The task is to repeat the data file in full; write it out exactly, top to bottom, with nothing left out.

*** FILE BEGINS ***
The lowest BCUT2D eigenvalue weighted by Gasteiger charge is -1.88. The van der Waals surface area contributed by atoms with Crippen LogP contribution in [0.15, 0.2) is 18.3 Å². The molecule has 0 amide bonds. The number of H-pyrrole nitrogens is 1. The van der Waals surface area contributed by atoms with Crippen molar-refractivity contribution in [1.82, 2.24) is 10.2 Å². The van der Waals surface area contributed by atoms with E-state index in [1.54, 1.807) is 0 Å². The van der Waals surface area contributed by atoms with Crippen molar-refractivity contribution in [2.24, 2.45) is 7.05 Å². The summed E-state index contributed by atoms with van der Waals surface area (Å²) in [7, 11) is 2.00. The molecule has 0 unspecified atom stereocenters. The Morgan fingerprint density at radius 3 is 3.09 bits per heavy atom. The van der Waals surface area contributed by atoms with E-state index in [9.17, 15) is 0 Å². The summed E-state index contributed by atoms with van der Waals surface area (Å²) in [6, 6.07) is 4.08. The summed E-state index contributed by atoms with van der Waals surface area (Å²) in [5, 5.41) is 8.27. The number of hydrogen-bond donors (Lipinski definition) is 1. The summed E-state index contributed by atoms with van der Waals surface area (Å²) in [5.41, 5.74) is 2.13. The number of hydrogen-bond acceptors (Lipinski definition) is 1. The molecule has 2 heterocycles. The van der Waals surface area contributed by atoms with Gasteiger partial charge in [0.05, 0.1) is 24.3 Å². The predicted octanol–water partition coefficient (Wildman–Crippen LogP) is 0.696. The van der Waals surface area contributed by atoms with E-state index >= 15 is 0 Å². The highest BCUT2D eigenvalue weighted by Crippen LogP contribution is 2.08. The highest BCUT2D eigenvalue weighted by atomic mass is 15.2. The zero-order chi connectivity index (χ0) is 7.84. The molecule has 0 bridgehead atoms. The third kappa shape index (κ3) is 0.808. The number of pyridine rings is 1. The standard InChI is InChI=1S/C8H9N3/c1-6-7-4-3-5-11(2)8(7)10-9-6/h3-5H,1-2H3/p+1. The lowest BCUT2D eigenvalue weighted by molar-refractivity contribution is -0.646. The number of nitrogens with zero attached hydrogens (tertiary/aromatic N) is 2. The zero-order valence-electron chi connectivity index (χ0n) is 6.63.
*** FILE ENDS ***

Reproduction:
The lowest BCUT2D eigenvalue weighted by Gasteiger charge is -1.88. The van der Waals surface area contributed by atoms with Crippen LogP contribution in [0.15, 0.2) is 18.3 Å². The molecule has 0 amide bonds. The number of H-pyrrole nitrogens is 1. The van der Waals surface area contributed by atoms with Crippen molar-refractivity contribution in [1.82, 2.24) is 10.2 Å². The van der Waals surface area contributed by atoms with E-state index in [1.54, 1.807) is 0 Å². The van der Waals surface area contributed by atoms with Crippen molar-refractivity contribution in [2.24, 2.45) is 7.05 Å². The summed E-state index contributed by atoms with van der Waals surface area (Å²) in [7, 11) is 2.00. The molecule has 0 unspecified atom stereocenters. The Morgan fingerprint density at radius 3 is 3.09 bits per heavy atom. The van der Waals surface area contributed by atoms with E-state index in [9.17, 15) is 0 Å². The summed E-state index contributed by atoms with van der Waals surface area (Å²) in [6, 6.07) is 4.08. The summed E-state index contributed by atoms with van der Waals surface area (Å²) in [5, 5.41) is 8.27. The number of hydrogen-bond donors (Lipinski definition) is 1. The summed E-state index contributed by atoms with van der Waals surface area (Å²) in [5.41, 5.74) is 2.13. The number of hydrogen-bond acceptors (Lipinski definition) is 1. The molecule has 2 heterocycles. The van der Waals surface area contributed by atoms with Gasteiger partial charge in [0.05, 0.1) is 24.3 Å². The predicted octanol–water partition coefficient (Wildman–Crippen LogP) is 0.696. The van der Waals surface area contributed by atoms with E-state index >= 15 is 0 Å². The highest BCUT2D eigenvalue weighted by Crippen LogP contribution is 2.08. The highest BCUT2D eigenvalue weighted by atomic mass is 15.2. The zero-order chi connectivity index (χ0) is 7.84. The molecule has 0 bridgehead atoms. The third kappa shape index (κ3) is 0.808. The number of pyridine rings is 1. The standard InChI is InChI=1S/C8H9N3/c1-6-7-4-3-5-11(2)8(7)10-9-6/h3-5H,1-2H3/p+1. The lowest BCUT2D eigenvalue weighted by molar-refractivity contribution is -0.646. The number of nitrogens with zero attached hydrogens (tertiary/aromatic N) is 2. The zero-order valence-electron chi connectivity index (χ0n) is 6.63.